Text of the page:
In her recent speech about the impact of the stimulus effort, Christina Romer, Chair of the President’s Council of Economic Advisers, noted that “as of the end of June, more than $100 billion had been spent.”
If you visit the government web site tracking the stimulus (Recovery.gov), however, it will tell you that the government had paid out only about $60 billion by July 3. (You can find this figure in the chart at the lower right hand corner of the home page.)
Why does Christi report a figure so much larger than the one reported on the official website? Because Recovery.gov isn’t tracking all of the budget effects of the stimulus.
Christi’s figure includes the $60 billion of spending reported on Recovery.gov plus an internal estimate, prepared by Treasury, of the tax reductions resulting from the stimulus effort through June 24. Those tax reductions are obviously a big deal, totaling $40 billion or slightly more through the end of June.
Based on conversations with friends and journalists, I get the sense that some users of Recovery.gov do not realize that its figures cover only the spending side of the stimulus story, not the tax side.
As a result, I think Recovery.gov is (unintentionally) confusing people into thinking that the stimulus effort to date is smaller than it has actually been.
I have two suggestions for how to fix this:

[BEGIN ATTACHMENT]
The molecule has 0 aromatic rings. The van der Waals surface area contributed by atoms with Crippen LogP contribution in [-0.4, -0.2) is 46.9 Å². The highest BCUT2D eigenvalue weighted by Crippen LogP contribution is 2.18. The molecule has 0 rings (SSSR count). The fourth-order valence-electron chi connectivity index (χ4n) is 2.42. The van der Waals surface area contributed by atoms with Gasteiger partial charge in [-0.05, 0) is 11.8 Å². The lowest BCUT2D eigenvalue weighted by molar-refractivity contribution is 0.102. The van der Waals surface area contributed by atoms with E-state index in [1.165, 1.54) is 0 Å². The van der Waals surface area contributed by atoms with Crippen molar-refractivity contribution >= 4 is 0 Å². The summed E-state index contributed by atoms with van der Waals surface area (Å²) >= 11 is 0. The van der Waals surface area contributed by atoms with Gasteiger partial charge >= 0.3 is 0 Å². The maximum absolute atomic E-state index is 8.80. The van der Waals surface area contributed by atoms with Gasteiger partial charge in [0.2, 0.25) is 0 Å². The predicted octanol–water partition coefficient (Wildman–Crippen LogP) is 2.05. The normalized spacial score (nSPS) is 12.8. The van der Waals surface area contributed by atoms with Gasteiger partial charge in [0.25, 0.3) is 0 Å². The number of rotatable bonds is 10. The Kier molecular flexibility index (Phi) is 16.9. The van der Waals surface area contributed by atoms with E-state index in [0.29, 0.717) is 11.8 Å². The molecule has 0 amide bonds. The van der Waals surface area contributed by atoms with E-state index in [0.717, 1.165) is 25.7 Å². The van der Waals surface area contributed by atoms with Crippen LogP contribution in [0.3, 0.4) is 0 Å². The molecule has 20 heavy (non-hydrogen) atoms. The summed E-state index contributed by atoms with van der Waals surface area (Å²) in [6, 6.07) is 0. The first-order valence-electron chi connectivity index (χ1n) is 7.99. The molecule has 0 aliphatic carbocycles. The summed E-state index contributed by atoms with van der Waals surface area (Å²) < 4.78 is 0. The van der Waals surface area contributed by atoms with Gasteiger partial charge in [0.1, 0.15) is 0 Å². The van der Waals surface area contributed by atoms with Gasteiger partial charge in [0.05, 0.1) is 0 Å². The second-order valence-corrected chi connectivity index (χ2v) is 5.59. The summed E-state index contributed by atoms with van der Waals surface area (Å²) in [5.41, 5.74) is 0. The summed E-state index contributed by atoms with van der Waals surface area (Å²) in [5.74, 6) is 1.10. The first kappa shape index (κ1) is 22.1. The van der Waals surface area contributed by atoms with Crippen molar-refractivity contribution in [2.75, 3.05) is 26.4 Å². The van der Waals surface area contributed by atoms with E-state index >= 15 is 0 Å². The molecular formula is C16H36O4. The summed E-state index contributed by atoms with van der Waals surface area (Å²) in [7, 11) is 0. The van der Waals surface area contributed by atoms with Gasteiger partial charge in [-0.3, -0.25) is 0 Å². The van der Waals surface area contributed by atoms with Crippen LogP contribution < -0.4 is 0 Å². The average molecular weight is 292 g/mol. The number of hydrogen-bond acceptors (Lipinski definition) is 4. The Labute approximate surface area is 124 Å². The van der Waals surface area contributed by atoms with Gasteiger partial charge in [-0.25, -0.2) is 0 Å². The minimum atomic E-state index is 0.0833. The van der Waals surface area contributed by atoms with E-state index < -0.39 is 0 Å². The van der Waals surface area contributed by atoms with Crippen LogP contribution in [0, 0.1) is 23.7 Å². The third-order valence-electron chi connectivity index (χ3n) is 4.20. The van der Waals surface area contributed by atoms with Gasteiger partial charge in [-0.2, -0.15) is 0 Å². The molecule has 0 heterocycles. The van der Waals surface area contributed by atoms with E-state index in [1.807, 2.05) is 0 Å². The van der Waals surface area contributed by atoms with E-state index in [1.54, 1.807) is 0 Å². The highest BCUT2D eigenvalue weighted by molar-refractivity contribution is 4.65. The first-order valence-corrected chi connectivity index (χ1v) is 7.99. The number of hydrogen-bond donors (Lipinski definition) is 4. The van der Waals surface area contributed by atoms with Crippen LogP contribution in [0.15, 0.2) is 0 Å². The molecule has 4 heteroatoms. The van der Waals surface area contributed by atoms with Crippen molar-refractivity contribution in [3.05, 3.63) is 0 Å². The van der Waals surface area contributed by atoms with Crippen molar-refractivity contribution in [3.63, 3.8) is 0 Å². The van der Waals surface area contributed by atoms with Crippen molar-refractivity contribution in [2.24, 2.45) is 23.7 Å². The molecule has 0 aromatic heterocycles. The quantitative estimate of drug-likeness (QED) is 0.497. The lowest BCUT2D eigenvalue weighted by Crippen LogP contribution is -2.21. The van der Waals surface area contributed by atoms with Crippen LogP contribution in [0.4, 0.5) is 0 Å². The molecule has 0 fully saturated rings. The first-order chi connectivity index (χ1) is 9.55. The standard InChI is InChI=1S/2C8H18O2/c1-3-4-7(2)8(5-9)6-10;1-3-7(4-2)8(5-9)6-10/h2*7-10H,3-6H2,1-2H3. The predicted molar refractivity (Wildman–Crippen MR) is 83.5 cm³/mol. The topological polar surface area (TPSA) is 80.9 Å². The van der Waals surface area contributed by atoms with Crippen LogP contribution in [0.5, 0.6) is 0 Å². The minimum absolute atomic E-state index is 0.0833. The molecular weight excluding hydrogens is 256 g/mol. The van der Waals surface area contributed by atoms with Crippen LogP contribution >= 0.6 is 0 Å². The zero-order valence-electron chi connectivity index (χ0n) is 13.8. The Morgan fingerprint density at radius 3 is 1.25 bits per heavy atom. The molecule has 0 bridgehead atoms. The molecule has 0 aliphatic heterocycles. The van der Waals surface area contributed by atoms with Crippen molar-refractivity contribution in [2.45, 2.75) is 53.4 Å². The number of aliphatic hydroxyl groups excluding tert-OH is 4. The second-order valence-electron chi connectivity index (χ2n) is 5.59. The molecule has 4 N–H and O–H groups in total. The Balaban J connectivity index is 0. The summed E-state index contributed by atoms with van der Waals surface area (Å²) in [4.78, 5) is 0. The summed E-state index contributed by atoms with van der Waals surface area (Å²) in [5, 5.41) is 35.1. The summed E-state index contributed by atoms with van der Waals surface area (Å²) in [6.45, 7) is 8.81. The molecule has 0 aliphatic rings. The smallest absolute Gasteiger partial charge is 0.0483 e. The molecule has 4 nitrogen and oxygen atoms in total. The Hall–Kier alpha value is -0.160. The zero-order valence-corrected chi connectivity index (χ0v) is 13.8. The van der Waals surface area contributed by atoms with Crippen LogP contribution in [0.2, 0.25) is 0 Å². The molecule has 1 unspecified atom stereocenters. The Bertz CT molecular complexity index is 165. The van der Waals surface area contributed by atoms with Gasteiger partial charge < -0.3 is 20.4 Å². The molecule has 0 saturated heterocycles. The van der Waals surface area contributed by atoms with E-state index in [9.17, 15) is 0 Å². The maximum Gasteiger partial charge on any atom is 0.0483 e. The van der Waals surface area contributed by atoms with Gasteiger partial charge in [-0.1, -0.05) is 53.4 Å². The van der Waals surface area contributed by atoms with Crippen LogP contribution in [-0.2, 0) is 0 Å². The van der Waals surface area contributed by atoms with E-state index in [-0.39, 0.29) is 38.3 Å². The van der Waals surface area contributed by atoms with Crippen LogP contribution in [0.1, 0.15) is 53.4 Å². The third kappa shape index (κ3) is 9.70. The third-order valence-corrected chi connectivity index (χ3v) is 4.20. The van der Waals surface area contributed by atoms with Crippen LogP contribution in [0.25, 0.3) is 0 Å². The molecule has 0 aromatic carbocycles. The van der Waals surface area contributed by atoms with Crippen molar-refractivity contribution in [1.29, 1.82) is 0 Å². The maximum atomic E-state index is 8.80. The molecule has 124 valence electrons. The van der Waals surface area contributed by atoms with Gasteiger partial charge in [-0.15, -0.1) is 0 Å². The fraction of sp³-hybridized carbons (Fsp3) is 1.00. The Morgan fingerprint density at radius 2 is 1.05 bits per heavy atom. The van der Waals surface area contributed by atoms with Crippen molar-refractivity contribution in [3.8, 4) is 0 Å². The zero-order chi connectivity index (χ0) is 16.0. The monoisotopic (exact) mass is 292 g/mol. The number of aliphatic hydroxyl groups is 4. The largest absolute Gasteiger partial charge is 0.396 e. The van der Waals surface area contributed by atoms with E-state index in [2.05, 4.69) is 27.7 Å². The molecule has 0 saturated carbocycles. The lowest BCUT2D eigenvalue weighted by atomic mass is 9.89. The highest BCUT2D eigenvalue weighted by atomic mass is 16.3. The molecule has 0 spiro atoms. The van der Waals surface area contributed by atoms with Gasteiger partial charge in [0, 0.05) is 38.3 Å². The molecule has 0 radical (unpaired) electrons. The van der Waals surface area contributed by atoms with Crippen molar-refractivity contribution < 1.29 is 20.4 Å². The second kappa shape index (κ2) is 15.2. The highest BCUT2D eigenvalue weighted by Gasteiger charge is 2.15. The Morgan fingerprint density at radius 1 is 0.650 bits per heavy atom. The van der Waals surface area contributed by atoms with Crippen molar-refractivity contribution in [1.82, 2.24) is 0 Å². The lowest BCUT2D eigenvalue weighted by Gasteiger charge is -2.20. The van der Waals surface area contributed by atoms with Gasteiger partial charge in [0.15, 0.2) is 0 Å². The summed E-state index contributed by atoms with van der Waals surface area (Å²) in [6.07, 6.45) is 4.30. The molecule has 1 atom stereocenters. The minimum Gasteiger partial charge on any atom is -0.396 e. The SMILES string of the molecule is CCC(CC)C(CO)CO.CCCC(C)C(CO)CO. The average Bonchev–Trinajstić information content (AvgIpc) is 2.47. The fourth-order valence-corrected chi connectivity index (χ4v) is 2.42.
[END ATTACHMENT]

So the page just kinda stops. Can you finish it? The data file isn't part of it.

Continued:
Step 1: Reduce Confusion: Recovery.gov should slap a warning label on the home page chart (and everywhere else it reports aggregate figures) that says something like: “These figures reflect only the new Federal spending that has resulted from the recovery act. The act also included significant tax reductions that aren’t reflected here.”
Step 2: Provide the Information: Of course, it would be even better if Treasury would release official estimates of the week-by-week or month-by-month tax reductions flowing from the recovery act. These figures would obviously be estimates — and thus not able to be audited to the same degree as the spending programs — but would be invaluable to analysts trying to track the impact of the stimulus effort.
As I noted last week, the Congressional Budget Office recently estimated that the total budget impact of the stimulus effort reached about $125 billion through the end of July.